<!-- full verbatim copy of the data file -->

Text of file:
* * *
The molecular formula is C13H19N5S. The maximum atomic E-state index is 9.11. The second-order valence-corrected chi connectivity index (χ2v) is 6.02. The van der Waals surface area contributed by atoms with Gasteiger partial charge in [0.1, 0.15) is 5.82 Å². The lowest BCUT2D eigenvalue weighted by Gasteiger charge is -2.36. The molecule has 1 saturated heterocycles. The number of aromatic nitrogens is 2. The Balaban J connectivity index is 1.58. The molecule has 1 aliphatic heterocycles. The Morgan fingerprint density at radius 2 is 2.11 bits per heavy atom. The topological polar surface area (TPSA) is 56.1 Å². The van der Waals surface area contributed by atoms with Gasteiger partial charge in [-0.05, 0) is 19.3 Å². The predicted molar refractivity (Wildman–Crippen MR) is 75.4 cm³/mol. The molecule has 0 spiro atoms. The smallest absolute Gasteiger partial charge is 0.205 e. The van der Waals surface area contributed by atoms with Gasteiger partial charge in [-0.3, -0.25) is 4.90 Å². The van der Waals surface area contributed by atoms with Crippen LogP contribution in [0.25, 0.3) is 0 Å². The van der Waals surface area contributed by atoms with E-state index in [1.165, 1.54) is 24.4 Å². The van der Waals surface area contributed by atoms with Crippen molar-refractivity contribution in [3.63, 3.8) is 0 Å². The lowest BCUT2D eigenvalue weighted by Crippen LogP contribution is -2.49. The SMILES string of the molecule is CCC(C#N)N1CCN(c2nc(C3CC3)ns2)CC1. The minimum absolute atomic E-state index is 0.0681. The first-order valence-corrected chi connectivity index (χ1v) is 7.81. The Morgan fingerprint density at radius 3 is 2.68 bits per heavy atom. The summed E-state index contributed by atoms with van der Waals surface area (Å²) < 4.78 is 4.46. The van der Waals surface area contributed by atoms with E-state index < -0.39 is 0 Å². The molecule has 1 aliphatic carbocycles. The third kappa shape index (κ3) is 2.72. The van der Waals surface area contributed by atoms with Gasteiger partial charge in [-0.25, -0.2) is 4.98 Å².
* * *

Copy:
The molecular formula is C13H19N5S. The maximum atomic E-state index is 9.11. The second-order valence-corrected chi connectivity index (χ2v) is 6.02. The van der Waals surface area contributed by atoms with Gasteiger partial charge in [0.1, 0.15) is 5.82 Å². The lowest BCUT2D eigenvalue weighted by Gasteiger charge is -2.36. The molecule has 1 saturated heterocycles. The number of aromatic nitrogens is 2. The Balaban J connectivity index is 1.58. The molecule has 1 aliphatic heterocycles. The Morgan fingerprint density at radius 2 is 2.11 bits per heavy atom. The topological polar surface area (TPSA) is 56.1 Å². The van der Waals surface area contributed by atoms with Gasteiger partial charge in [-0.05, 0) is 19.3 Å². The predicted molar refractivity (Wildman–Crippen MR) is 75.4 cm³/mol. The molecule has 0 spiro atoms. The smallest absolute Gasteiger partial charge is 0.205 e. The van der Waals surface area contributed by atoms with Gasteiger partial charge in [-0.3, -0.25) is 4.90 Å². The van der Waals surface area contributed by atoms with Crippen LogP contribution in [0.25, 0.3) is 0 Å². The van der Waals surface area contributed by atoms with E-state index in [1.165, 1.54) is 24.4 Å². The van der Waals surface area contributed by atoms with Crippen molar-refractivity contribution in [3.63, 3.8) is 0 Å². The lowest BCUT2D eigenvalue weighted by Crippen LogP contribution is -2.49. The SMILES string of the molecule is CCC(C#N)N1CCN(c2nc(C3CC3)ns2)CC1. The minimum absolute atomic E-state index is 0.0681. The first-order valence-corrected chi connectivity index (χ1v) is 7.81. The Morgan fingerprint density at radius 3 is 2.68 bits per heavy atom. The summed E-state index contributed by atoms with van der Waals surface area (Å²) < 4.78 is 4.46. The van der Waals surface area contributed by atoms with E-state index < -0.39 is 0 Å². The molecule has 1 aliphatic carbocycles. The third kappa shape index (κ3) is 2.72. The van der Waals surface area contributed by atoms with Gasteiger partial charge in [-0.25, -0.2) is 4.98 Å².